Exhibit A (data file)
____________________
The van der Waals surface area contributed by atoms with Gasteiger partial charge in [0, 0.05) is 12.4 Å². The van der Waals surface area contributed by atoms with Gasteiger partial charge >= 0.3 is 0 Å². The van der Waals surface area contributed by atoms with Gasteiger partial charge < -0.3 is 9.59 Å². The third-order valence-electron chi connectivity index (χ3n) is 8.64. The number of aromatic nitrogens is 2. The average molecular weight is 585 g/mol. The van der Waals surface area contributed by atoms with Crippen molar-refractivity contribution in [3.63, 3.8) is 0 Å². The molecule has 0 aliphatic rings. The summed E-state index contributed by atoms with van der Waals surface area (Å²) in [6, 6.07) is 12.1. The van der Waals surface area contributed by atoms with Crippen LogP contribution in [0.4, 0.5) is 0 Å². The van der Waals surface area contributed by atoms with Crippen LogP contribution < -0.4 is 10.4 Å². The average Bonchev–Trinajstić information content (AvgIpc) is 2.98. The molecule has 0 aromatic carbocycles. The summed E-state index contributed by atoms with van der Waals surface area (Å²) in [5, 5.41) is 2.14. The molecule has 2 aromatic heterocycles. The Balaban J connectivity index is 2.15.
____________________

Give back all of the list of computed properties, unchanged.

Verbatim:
The van der Waals surface area contributed by atoms with Gasteiger partial charge in [0, 0.05) is 12.4 Å². The van der Waals surface area contributed by atoms with Gasteiger partial charge >= 0.3 is 0 Å². The van der Waals surface area contributed by atoms with Gasteiger partial charge < -0.3 is 9.59 Å². The third-order valence-electron chi connectivity index (χ3n) is 8.64. The number of aromatic nitrogens is 2. The average molecular weight is 585 g/mol. The van der Waals surface area contributed by atoms with Crippen molar-refractivity contribution in [3.63, 3.8) is 0 Å². The molecule has 0 aliphatic rings. The summed E-state index contributed by atoms with van der Waals surface area (Å²) in [6, 6.07) is 12.1. The van der Waals surface area contributed by atoms with Crippen LogP contribution in [0.4, 0.5) is 0 Å². The van der Waals surface area contributed by atoms with Crippen LogP contribution < -0.4 is 10.4 Å². The average Bonchev–Trinajstić information content (AvgIpc) is 2.98. The molecule has 0 aromatic carbocycles. The summed E-state index contributed by atoms with van der Waals surface area (Å²) in [5, 5.41) is 2.14. The molecule has 2 aromatic heterocycles. The Balaban J connectivity index is 2.15.